I’m pretty sure my uncle Peter will object to this but luckily for me, my father has parental veto over this matter. I finally get my left ear pierced with a silver stud and my dad laughs at how ridiculous he says it looks on me.

The rest of the day is spent grabbing some food and dessert at the food court, watching movies, and smoking cigarettes every time we finish doing something. We watch Underworld (Kate Bekinsale à Damn) and the Hulk. My dad snoozes throughout the Hulk. The more I converse with my dad today, the more I see how he seems to be reverting back to his easy going manner and his playful disposition. I feel a pang of regret that my brother, who hasn’t spoken to him in years, and my sister, who barely knows him, can’t see him like this; sober, genial, optimistic, and good company

The next thing I know its 8pm and my time with my dad is finally over. I recollect on the events of today. My ear is pierced. I can finally smoke cigarettes with my father without any fear, and I finally get to spend time with the person underneath all the harmful addictions. All in all, I’d say I just had a really good day.

My name is Johnny Santos and today marks the day that things finally seem to be going in the right direction for me. My father seems to be back on the right track, I have a girlfriend who I am very much in love with, and maybe soon, I can move back in with my father and I can help him get his life back.

Today, I remembered how my first hero was. I remembered why my father really is, and I remembered how big of a sucker I am for comebacks.  Tonight, I sleep hopeful for the first time in years.

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The Fictional Journal of Johnny Santos - Chapter Three

Oct. 27th, 2010 | 02:31 am

My name is Johnny Santos and today is my first day in Texas. I am officially a permanent resident of the United States; a holder of a green card (which is unexplainably white).


As I come down the escalator to baggage claim, I think I see someone who I think is my sister, Joyce. Aside from pictures my mom has sent, I haven’t seen my sister in almost a decade.  We make eye contact and her face lights up. Yep… I think that’s thats my sister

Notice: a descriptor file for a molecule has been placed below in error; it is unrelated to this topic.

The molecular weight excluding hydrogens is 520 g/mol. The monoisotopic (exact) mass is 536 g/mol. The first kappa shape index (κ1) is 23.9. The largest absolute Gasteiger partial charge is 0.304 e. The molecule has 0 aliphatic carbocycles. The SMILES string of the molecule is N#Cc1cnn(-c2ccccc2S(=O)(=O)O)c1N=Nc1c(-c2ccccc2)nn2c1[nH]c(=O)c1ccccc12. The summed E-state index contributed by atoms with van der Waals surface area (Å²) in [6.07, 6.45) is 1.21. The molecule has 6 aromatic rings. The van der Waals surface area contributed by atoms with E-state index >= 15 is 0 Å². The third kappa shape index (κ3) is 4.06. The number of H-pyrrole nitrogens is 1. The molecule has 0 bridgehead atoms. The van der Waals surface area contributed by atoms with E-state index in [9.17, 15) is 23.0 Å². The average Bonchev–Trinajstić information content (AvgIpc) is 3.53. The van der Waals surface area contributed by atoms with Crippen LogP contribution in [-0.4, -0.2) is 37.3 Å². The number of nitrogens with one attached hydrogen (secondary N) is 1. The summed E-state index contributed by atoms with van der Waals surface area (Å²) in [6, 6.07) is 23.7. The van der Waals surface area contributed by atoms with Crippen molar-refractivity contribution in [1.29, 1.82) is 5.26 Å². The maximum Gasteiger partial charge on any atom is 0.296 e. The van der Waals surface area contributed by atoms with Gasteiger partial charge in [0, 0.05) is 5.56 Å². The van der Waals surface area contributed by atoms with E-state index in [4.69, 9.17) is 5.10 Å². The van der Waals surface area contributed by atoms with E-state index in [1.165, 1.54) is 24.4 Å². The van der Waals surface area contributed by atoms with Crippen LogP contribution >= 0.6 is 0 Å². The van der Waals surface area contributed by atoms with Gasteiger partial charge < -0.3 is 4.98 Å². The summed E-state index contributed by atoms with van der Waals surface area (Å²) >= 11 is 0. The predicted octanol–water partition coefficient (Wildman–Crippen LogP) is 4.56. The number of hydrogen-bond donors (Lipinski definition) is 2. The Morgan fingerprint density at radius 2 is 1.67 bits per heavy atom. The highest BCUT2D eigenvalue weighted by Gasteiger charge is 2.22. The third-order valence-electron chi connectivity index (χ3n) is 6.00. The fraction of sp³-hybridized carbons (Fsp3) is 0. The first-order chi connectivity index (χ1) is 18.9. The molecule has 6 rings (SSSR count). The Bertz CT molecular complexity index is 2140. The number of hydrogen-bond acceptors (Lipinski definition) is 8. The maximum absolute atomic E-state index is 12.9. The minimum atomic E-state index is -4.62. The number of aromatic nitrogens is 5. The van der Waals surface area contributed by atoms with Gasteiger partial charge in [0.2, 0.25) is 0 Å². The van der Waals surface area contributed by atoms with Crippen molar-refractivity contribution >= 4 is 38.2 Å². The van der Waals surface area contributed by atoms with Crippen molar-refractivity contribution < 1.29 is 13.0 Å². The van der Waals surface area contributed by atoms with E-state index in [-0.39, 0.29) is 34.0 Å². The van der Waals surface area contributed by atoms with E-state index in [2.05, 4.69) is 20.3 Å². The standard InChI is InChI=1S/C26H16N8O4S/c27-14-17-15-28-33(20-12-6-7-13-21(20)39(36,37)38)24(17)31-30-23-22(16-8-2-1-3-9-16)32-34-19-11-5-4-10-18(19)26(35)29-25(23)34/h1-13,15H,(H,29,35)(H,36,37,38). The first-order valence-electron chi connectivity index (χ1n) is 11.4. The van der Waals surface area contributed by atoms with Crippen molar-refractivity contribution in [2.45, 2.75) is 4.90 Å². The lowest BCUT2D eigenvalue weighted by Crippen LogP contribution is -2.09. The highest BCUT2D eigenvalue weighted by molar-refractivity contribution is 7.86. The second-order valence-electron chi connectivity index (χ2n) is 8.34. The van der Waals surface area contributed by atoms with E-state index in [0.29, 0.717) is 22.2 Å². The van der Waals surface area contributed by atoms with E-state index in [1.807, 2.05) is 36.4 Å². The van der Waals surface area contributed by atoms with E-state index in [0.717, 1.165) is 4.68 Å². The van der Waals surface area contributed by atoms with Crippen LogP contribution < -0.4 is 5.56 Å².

She comes towards me and gives me a big hug. Beside her is a guy with long brown hair. He has it styled in that “Little Nicky” way but in a relatively cooler way. His ears are pierced with big black gauges. I am assuming that this is my cousin Christian. He looks at me and says, “What's up cuz?? I cant believe youre finally here.” He has no Filipino accent whatsoever and by the way he speaks and dresses, you can tell that he was definitely raised here.


As we are all walking, my cousin pulls me back and asks me a questionI have been asked numerous times in my life, “Are you stoned?”  I reply, “No man! How would I have possibly gotten stoned? I just came from two airports!” I’ve always had sleepy eyes but I realize that my eyes are probably deeper, tired, and slightly swollen from all the tearful goodbyes in the Manila airport. Jeez, my family is going to see me and think I’m a pothead.


Before we get to the car, my cousin pulls out a cigarette and we share a cigarette for the first time. He looks at my hair and refers to it as a “butt cut.” I ask him what a butt cut is. He explains it by saying it’s when your hair is cut and parted in the middle. My hair is parted slightly to the side…I guess that makes it a semi butt cut. I’ve never heard of the term before which makes me wonder if I should get my hair cut pretty soon.


Joyce is already ranting and complaining about how disgusting and unhealthy cigarettes are but me and Christian just laugh and continue to have a conversation about how girls are in each of our respective countries. I already feel closer to both of them and I’ve only been here for a span of five minutes.